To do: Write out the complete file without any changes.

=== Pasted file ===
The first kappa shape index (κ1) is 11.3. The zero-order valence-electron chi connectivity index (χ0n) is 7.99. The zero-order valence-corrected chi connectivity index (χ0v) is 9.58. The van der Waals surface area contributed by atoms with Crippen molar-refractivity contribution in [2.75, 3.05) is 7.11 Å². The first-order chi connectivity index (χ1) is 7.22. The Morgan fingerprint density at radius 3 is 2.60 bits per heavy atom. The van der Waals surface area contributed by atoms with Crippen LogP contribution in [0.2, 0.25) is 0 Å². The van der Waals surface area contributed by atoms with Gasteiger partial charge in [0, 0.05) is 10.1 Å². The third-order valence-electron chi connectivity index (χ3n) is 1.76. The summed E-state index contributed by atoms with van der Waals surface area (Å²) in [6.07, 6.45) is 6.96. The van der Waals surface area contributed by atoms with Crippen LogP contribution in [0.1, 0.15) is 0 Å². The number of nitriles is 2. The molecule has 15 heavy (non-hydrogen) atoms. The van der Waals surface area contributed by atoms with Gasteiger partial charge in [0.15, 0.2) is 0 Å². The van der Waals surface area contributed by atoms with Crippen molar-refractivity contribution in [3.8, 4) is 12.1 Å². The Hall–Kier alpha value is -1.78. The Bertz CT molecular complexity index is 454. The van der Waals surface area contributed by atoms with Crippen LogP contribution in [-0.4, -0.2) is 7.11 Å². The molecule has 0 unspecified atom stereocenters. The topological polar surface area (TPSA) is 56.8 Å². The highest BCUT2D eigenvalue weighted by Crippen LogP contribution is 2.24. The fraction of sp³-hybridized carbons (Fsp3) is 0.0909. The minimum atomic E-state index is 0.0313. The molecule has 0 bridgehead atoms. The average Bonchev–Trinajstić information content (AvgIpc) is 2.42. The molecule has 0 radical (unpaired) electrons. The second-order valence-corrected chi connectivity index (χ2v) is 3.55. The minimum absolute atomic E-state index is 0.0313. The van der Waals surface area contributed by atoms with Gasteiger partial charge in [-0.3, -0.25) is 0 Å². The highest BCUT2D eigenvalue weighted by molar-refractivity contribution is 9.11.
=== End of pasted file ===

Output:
The first kappa shape index (κ1) is 11.3. The zero-order valence-electron chi connectivity index (χ0n) is 7.99. The zero-order valence-corrected chi connectivity index (χ0v) is 9.58. The van der Waals surface area contributed by atoms with Crippen molar-refractivity contribution in [2.75, 3.05) is 7.11 Å². The first-order chi connectivity index (χ1) is 7.22. The Morgan fingerprint density at radius 3 is 2.60 bits per heavy atom. The van der Waals surface area contributed by atoms with Crippen LogP contribution in [0.2, 0.25) is 0 Å². The van der Waals surface area contributed by atoms with Gasteiger partial charge in [0, 0.05) is 10.1 Å². The third-order valence-electron chi connectivity index (χ3n) is 1.76. The summed E-state index contributed by atoms with van der Waals surface area (Å²) in [6.07, 6.45) is 6.96. The van der Waals surface area contributed by atoms with Crippen LogP contribution in [0.1, 0.15) is 0 Å². The number of nitriles is 2. The molecule has 15 heavy (non-hydrogen) atoms. The van der Waals surface area contributed by atoms with Gasteiger partial charge in [0.15, 0.2) is 0 Å². The van der Waals surface area contributed by atoms with Crippen molar-refractivity contribution in [3.8, 4) is 12.1 Å². The Hall–Kier alpha value is -1.78. The Bertz CT molecular complexity index is 454. The van der Waals surface area contributed by atoms with Crippen LogP contribution in [-0.4, -0.2) is 7.11 Å². The molecule has 0 unspecified atom stereocenters. The topological polar surface area (TPSA) is 56.8 Å². The highest BCUT2D eigenvalue weighted by Crippen LogP contribution is 2.24. The fraction of sp³-hybridized carbons (Fsp3) is 0.0909. The minimum atomic E-state index is 0.0313. The molecule has 0 bridgehead atoms. The average Bonchev–Trinajstić information content (AvgIpc) is 2.42. The molecule has 0 radical (unpaired) electrons. The second-order valence-corrected chi connectivity index (χ2v) is 3.55. The minimum absolute atomic E-state index is 0.0313. The van der Waals surface area contributed by atoms with Gasteiger partial charge in [-0.3, -0.25) is 0 Å². The highest BCUT2D eigenvalue weighted by molar-refractivity contribution is 9.11.